The End of the King's Head Theatre

  • 16 Jan 2012
  • Theatre
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In the 1770s the old wooden theatre at the back of the King's Head Inn was almost at the end of its life. A barn theatre in an inn yard was not worthy of the fashionable county capital that Worcester had become. The audiences on the special occasions of the Assize Week and of the season of the Races were very sophisticated. The visiting nobility and gentry, and the critics of the Worcester Writer's Circle, a very intellectual body, demanded a high standard of performance.

The City of Worcester changed rapidly during the 18th century and many improvements were made. The Guildhall and almost all the churches were rebuilt. The streets were paved and lighted. The old medival Foregate was removed and a fine wide street, lined with new town houses for the country gentry stretched to St. Oswald's Hospital, almost to the fashionable hamlet of Barbourne with its Raradise Row, the Mall, and Little London, and more large houses. The changes greatly impressed Arthur Young when he visited the city in 1776. He noted:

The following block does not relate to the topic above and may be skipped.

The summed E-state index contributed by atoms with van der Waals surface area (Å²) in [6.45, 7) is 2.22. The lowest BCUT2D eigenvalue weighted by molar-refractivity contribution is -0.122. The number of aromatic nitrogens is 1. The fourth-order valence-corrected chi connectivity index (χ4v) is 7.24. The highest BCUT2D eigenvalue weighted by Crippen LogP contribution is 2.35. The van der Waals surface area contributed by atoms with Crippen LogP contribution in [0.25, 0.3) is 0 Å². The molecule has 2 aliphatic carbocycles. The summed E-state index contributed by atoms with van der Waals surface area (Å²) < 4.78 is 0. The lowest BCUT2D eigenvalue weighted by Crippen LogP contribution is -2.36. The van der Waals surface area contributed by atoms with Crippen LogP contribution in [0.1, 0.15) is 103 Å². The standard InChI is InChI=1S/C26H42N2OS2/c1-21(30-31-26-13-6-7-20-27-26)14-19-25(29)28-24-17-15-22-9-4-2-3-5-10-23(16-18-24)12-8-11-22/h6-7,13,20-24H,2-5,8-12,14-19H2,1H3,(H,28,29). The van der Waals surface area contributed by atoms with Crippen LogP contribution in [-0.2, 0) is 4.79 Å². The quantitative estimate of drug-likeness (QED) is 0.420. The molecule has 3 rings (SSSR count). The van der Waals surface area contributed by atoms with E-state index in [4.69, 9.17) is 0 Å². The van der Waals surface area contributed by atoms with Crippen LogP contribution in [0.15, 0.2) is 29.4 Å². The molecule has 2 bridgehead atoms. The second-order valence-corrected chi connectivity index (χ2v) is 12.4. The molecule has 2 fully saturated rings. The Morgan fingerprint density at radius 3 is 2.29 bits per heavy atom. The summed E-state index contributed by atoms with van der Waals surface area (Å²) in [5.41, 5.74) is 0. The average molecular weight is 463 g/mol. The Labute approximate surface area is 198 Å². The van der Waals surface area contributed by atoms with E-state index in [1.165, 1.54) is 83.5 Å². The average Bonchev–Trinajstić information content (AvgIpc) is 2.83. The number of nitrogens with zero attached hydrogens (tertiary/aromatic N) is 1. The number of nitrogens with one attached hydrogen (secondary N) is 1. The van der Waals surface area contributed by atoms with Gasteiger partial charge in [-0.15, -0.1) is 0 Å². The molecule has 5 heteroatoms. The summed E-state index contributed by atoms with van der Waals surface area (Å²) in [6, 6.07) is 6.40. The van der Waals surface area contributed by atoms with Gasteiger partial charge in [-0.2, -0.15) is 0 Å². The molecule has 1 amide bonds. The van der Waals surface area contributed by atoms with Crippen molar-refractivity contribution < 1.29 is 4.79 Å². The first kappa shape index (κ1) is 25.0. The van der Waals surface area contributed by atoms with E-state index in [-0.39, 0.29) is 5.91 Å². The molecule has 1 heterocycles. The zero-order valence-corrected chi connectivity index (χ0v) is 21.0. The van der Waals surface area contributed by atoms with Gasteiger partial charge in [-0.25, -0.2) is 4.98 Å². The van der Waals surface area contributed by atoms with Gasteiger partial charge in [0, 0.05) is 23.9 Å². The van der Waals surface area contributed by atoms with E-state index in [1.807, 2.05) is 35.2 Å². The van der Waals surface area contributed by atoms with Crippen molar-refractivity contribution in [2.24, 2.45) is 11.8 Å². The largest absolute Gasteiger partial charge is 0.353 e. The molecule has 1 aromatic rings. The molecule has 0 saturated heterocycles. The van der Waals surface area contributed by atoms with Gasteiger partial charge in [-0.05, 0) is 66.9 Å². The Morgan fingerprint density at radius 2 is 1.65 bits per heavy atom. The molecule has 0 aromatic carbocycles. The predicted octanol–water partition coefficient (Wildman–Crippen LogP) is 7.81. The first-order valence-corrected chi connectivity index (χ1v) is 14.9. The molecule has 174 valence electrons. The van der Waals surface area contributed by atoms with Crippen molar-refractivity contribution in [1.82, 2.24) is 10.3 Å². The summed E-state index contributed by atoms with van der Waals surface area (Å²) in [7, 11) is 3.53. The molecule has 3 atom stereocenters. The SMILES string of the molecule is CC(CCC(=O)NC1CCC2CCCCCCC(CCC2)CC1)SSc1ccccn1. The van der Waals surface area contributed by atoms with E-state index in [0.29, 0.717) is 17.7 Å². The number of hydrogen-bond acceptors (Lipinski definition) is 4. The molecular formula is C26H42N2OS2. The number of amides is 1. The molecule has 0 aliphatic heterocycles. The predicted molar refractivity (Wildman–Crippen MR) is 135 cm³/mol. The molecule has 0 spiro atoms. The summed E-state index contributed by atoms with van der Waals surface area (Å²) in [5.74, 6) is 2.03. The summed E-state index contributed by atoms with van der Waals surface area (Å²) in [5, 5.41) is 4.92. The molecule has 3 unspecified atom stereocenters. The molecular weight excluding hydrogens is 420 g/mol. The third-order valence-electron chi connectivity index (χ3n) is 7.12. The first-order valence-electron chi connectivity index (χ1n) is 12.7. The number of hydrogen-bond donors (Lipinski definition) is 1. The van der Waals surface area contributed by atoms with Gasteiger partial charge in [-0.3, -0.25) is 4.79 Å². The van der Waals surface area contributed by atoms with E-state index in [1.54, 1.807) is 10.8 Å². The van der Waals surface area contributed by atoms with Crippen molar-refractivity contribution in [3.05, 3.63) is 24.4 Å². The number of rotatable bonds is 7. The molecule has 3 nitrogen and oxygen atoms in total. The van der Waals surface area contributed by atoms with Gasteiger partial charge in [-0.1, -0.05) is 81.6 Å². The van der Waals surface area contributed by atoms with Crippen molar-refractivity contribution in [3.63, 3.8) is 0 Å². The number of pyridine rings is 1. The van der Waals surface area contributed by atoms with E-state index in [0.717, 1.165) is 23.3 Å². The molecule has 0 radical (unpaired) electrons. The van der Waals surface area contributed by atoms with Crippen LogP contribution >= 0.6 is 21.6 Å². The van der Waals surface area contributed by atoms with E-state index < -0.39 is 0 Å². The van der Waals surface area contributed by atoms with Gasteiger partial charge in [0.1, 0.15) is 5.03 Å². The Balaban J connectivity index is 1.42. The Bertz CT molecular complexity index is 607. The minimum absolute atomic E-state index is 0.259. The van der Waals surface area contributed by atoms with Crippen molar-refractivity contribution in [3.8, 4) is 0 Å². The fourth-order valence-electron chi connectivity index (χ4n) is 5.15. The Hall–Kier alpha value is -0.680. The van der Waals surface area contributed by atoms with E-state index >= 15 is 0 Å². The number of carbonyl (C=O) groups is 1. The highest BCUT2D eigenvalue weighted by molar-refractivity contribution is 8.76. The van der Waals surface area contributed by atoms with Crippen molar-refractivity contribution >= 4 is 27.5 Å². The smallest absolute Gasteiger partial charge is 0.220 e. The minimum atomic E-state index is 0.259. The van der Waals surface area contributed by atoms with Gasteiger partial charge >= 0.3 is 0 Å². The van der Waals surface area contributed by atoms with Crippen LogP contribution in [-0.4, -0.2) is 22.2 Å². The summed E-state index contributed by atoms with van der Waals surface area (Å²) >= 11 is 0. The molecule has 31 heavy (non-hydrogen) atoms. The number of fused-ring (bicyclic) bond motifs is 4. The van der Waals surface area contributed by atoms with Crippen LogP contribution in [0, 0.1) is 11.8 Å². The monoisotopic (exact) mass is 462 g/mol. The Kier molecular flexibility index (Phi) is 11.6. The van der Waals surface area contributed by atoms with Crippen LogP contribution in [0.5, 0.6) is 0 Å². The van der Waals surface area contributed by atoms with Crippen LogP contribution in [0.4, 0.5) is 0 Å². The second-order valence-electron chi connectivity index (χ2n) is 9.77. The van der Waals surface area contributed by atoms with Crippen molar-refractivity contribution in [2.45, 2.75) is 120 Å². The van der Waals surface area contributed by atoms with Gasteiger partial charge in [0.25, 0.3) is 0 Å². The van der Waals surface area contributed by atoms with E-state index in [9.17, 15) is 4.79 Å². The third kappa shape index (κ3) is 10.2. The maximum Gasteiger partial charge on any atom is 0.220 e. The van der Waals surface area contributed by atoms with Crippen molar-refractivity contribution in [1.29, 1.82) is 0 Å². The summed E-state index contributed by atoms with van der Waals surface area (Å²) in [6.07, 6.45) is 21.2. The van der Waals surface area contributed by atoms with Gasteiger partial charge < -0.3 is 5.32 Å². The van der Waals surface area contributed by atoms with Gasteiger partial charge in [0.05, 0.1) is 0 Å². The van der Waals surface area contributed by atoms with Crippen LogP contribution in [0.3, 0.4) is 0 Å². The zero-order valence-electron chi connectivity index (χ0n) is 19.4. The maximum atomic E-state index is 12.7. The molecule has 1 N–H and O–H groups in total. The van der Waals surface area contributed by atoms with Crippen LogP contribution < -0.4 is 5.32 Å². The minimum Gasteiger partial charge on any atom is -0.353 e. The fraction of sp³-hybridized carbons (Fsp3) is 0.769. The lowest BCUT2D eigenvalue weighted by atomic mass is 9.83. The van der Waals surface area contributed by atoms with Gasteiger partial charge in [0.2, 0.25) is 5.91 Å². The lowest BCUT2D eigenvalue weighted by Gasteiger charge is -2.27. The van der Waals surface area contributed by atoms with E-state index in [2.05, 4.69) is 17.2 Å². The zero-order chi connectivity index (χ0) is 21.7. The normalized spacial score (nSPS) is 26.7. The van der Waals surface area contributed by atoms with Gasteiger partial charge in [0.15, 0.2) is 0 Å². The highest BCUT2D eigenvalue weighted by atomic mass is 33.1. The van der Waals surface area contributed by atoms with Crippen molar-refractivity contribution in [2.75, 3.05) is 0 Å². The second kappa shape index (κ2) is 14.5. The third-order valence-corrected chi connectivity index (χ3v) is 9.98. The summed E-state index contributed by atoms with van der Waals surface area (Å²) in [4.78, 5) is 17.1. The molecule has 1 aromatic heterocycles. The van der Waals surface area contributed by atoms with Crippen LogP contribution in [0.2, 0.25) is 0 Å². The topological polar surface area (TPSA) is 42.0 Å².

I found the City of Worcester so improved since 1768 when I was here before that I hardly knew it again. The bridge over the Severn with its wharfs and quays and the approach roads broad and regular, with the new pavement of the streets altogether have rendered it quite another place'.

Theatre productions had also changed. The building that had been used by Garrick, Sarah Siddons, the Kembles, and generations of players was no longer suitable for the more dramatic, built-up stage settings, which were replacing the formal cloth and wings, nor was the auditorium convenient or large enough.